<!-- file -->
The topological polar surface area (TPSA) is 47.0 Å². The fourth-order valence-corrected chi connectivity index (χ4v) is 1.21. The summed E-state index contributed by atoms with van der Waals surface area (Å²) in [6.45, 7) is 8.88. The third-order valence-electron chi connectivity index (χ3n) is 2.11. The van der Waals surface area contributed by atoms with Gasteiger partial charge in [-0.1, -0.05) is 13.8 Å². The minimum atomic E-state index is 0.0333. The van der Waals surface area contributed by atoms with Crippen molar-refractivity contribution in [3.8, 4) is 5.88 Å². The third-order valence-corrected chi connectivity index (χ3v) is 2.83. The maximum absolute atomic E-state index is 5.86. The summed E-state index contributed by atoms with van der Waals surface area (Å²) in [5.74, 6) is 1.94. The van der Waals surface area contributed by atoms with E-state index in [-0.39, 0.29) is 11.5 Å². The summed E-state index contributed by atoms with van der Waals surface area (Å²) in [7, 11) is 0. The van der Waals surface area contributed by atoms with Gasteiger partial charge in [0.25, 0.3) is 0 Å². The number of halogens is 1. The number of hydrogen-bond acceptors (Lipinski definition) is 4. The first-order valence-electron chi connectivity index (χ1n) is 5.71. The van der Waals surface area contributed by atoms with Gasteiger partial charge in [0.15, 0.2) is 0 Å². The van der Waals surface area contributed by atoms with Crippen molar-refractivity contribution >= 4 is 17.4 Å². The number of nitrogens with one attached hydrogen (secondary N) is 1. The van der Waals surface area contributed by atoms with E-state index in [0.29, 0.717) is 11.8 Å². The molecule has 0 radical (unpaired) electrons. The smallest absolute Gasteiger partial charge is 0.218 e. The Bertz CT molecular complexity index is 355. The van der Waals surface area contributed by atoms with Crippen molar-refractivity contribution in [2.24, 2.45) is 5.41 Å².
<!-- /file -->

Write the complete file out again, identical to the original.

The topological polar surface area (TPSA) is 47.0 Å². The fourth-order valence-corrected chi connectivity index (χ4v) is 1.21. The summed E-state index contributed by atoms with van der Waals surface area (Å²) in [6.45, 7) is 8.88. The third-order valence-electron chi connectivity index (χ3n) is 2.11. The van der Waals surface area contributed by atoms with Gasteiger partial charge in [-0.1, -0.05) is 13.8 Å². The minimum atomic E-state index is 0.0333. The van der Waals surface area contributed by atoms with Crippen molar-refractivity contribution in [3.8, 4) is 5.88 Å². The third-order valence-corrected chi connectivity index (χ3v) is 2.83. The maximum absolute atomic E-state index is 5.86. The summed E-state index contributed by atoms with van der Waals surface area (Å²) in [5.74, 6) is 1.94. The van der Waals surface area contributed by atoms with E-state index in [-0.39, 0.29) is 11.5 Å². The summed E-state index contributed by atoms with van der Waals surface area (Å²) in [7, 11) is 0. The van der Waals surface area contributed by atoms with Gasteiger partial charge in [0.25, 0.3) is 0 Å². The number of halogens is 1. The number of hydrogen-bond acceptors (Lipinski definition) is 4. The first-order valence-electron chi connectivity index (χ1n) is 5.71. The van der Waals surface area contributed by atoms with Gasteiger partial charge in [0.15, 0.2) is 0 Å². The van der Waals surface area contributed by atoms with Crippen molar-refractivity contribution >= 4 is 17.4 Å². The number of nitrogens with one attached hydrogen (secondary N) is 1. The van der Waals surface area contributed by atoms with E-state index in [0.29, 0.717) is 11.8 Å². The molecule has 0 radical (unpaired) electrons. The smallest absolute Gasteiger partial charge is 0.218 e. The Bertz CT molecular complexity index is 355. The van der Waals surface area contributed by atoms with Crippen molar-refractivity contribution in [2.24, 2.45) is 5.41 Å².